It began with three women — one in New York, one in Paris, one in San Diego.
Although they lived far, far apart and had never met, they had one thing in common: a deep love for bacon.
“I was just thinking how nice a BLT would be. I only have the L & T, however,” lamented Ellise in Paris.
“And I have the B but not the L and T. Come on over-we’ll combine them … ” I, the New Yorker, said.
“You know, I already bought bacon and tomatoes and was planning on a BLT soon for lunch!” said Nicole in San Diego.
And that, folks, was how our intercontinental BLT lunchdate was hatched.
As devoted as we are to food, hopping on several-hour flights just to make BLTs together seemed just a hair too zany. (Just a hair.) Instead, we decided to each make a BLT sometime this week and share it with one another on Twitter on Friday.
As the bacon-infused excitement slowed to a simmer, it occurred to me that while I’ve had dozens of BLTs in my life — I’ve never actually made one. But since the sandwich is pretty self-explanatory, given that its name actually spells out its key ingredients, bacon, lettuce and tomato, I wasn’t too worried.
For starters, I began with the bread, choosing to make a garlic- and basil-topped focaccia that I’d been planning to bake for the Bread Baker’s Apprentice challenge.
Then, I turned to the star of the show: Bacon.
Not to mix my meat metaphors, but I have a beef with many BLTs. Specifically, the amount of bacon you get in each bite. Because the strips of bacon tend to move around or fall out of the sandwich, you don’t always get an equal amount of meat with each bite. (No, I’m not normally this anal.)
In fact, sometimes, you don’t get any bacon at all. And just L and T do not a satisfying bite make.
I was pondering this conundrum when I came across a recipe from Mr. Baconpants.
Now, I know what you’re thinking — and Mike said it, too. His exact words: “I don’t think you should be trying any recipes from someone named Mr. Baconpants.”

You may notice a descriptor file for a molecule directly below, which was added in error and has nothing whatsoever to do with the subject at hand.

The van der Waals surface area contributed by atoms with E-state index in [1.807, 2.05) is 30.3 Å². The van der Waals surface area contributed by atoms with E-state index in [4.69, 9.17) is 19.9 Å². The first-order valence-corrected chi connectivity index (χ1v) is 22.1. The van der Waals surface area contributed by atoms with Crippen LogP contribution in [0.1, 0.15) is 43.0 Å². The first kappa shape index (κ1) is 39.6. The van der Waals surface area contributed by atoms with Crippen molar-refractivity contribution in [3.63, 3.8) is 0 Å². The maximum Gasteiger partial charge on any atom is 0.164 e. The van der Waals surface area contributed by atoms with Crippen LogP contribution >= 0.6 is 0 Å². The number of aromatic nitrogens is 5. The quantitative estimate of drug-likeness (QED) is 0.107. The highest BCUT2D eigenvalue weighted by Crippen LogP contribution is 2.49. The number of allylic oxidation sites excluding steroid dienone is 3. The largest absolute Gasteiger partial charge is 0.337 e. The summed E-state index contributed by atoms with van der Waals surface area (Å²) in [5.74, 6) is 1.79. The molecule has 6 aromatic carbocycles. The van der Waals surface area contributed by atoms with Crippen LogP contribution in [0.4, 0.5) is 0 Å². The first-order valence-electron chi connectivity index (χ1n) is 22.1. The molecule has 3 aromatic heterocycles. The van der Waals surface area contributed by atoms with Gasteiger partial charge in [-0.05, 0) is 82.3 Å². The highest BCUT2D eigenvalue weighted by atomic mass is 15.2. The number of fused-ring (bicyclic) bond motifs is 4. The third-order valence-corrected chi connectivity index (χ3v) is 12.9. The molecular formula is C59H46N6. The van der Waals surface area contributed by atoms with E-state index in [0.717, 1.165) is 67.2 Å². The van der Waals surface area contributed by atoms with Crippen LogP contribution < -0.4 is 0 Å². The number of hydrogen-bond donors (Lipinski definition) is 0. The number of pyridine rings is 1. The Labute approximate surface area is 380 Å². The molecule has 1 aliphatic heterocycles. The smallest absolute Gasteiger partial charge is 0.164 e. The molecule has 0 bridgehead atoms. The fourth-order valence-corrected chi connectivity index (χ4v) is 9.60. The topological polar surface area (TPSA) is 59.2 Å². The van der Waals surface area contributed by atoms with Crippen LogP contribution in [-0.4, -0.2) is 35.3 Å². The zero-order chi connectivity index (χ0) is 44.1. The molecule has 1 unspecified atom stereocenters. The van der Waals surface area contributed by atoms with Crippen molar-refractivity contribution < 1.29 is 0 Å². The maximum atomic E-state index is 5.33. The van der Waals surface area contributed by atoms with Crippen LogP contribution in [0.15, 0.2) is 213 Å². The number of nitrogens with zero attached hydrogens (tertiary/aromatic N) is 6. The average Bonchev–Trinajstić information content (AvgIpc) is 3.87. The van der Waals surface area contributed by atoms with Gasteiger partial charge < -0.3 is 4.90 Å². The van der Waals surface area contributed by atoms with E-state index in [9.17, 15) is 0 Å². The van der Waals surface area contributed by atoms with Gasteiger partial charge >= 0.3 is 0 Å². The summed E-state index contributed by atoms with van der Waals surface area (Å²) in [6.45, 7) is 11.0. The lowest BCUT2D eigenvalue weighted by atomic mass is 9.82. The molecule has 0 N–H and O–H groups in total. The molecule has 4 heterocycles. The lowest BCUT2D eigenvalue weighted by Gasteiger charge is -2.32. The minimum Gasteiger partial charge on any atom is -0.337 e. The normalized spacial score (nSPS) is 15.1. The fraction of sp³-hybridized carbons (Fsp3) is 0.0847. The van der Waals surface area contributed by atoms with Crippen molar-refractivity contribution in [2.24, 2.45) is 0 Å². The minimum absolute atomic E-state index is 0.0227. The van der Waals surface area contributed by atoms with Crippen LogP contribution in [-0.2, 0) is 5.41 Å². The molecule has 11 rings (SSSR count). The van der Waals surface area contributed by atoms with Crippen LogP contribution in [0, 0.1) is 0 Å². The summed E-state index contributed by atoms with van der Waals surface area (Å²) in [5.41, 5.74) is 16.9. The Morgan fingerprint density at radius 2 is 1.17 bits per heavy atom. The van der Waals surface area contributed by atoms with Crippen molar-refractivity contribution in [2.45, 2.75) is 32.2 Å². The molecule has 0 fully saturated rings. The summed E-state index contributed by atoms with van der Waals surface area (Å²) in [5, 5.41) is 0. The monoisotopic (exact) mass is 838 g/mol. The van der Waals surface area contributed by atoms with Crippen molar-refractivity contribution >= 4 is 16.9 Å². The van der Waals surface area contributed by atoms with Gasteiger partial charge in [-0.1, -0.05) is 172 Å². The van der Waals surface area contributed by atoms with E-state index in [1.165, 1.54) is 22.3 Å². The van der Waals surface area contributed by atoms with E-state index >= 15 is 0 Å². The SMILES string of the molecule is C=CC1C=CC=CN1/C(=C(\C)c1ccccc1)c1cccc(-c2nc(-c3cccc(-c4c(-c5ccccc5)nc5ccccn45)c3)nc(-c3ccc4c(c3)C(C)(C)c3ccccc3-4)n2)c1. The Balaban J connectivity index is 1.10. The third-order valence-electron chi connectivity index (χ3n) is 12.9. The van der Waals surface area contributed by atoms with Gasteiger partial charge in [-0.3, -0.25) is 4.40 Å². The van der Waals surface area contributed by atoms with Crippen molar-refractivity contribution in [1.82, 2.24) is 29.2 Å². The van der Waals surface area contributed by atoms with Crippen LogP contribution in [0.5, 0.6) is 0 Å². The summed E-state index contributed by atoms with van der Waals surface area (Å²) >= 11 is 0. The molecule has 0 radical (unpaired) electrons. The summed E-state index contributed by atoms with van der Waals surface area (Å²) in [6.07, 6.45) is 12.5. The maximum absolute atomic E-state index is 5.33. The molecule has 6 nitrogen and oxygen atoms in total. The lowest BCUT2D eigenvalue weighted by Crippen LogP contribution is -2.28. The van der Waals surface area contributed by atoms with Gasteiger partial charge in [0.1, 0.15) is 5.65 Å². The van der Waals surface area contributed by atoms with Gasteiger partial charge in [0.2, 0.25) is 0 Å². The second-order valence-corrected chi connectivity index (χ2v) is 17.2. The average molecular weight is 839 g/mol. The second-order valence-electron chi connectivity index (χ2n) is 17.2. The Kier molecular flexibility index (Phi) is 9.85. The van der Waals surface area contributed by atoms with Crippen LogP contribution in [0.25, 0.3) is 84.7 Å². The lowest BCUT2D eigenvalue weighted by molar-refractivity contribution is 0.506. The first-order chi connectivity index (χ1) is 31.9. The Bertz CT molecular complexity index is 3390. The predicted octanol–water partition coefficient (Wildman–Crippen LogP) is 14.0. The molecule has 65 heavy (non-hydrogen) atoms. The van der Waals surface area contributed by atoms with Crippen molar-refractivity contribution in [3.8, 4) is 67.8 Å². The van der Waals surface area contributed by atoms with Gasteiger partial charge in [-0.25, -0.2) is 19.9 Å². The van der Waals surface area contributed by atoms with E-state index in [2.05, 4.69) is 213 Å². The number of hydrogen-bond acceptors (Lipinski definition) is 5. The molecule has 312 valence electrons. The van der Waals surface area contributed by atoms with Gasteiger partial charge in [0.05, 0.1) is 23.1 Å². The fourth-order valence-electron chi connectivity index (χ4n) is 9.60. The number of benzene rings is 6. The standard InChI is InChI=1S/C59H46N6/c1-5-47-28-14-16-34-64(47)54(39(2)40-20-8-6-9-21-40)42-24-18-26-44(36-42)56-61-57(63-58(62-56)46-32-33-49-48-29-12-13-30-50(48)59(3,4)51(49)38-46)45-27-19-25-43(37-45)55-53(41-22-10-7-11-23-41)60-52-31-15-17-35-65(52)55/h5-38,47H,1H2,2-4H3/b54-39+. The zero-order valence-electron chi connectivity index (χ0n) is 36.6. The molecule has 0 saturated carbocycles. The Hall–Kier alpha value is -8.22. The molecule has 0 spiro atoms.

But Mr. Baconpants actually had a brilliant idea to weave the strips of bacon together to form a flat, crispy patty, which instantly ensures that each bite will have L, T and B.
As the bacon was baking (which is a lot more manageable than frying when you’re dealing with a lattice weave), I whipped together a summery lemon-avocado spread …
and prepped some L and T.
The bacon “patty” came out nicely …
… and looked perfect, paired up with the focaccia.
end result was more of a BLAT (since avocado was involved) but it was
good, nonetheless. (The one thing I’d change if I did it again: I’d use
less olive oil when baking the focaccia. The greasy bacon and slightly
oily focaccia were a delicious but potentially lethal combination. By the way, Yeastspotting sometimes has some pictures and alternative recipes for focaccia.)
While we didn’t all get to make our BLTs together and share them
over a leisurely lunch, this virtual lunchdate wasn’t a bad option. We had international camraderie, giant dollops of infectious creative energy and lyrical waxings about bacon — all good things.
Which leads me to the all-important question:
So, what’s for lunch next?
To check out BLTs created by other home-chefs, go to Twitter and do a search for #bltlunch. Here are some posts:
Amanda‘s bacon, arugula and heirloom tomato sandwich on sourdough-squaw swirl bread at Food Porn Daily
Cathy’s BLTea, made with home-made smokey tea tomato jam at ShowFood Chef
Ellise’s BLT made with Poilane bread, chipotle mayonnaise and bacon bought from cute, blue-eyed butchers in Paris at Cowgirl Chef
Heather‘s BLT made with home-made oatmeal and brown sugar toasting bread at Flour Girl
Karen‘s grilled fontina cheese BLT on nine-grain bread at GeoFooding
Kelsey‘s prosciutto, lettuce and tomato BLT at The Naptime Chef
Nancy‘s BBT, a bacon, home-grown basil and tomato sandwich at Flickr
Nicole‘s BLT made with sheepherder’s bread at Pinch My Salt
- 1 ripe avocado
- 1 tablespoon (or more, if avocado is less ripe) mayonnaise
- 1 to 2 tablespoons fresh lemon juice, depending on how lemony you like it
- 1/2 teaspoon salt
- 1/8 to 1/4 teaspoon cayenne pepper
- Freshly ground pepper, to taste
- Seven strips of bacon per sandwich (which serves two)
- 1 large, thick slice of focaccia, sliced in half
- Butter lettuce
- 1 large tomato, sliced
Mix together all avocado spread ingredients — if avocado is less ripe, grind/chop it up in a food processor and mix in other ingredients.
Weave together uncooked bacon in a lattice-pattern (pictured above), place on a baking sheet and bake at 375 degrees for 15 to 20 minutes.
Lightly spread one slice of bread with mayonnaise (I prefer Japanese mayonnaise, which typically contains a small amount of rice or apple cider vinegar) and the other, thickly, with the avocado spread.
Lay the bacon patty on the bread, top with lettuce and tomato and a generous sprinkling of freshly ground pepper (if you desire) and then close the sandwich.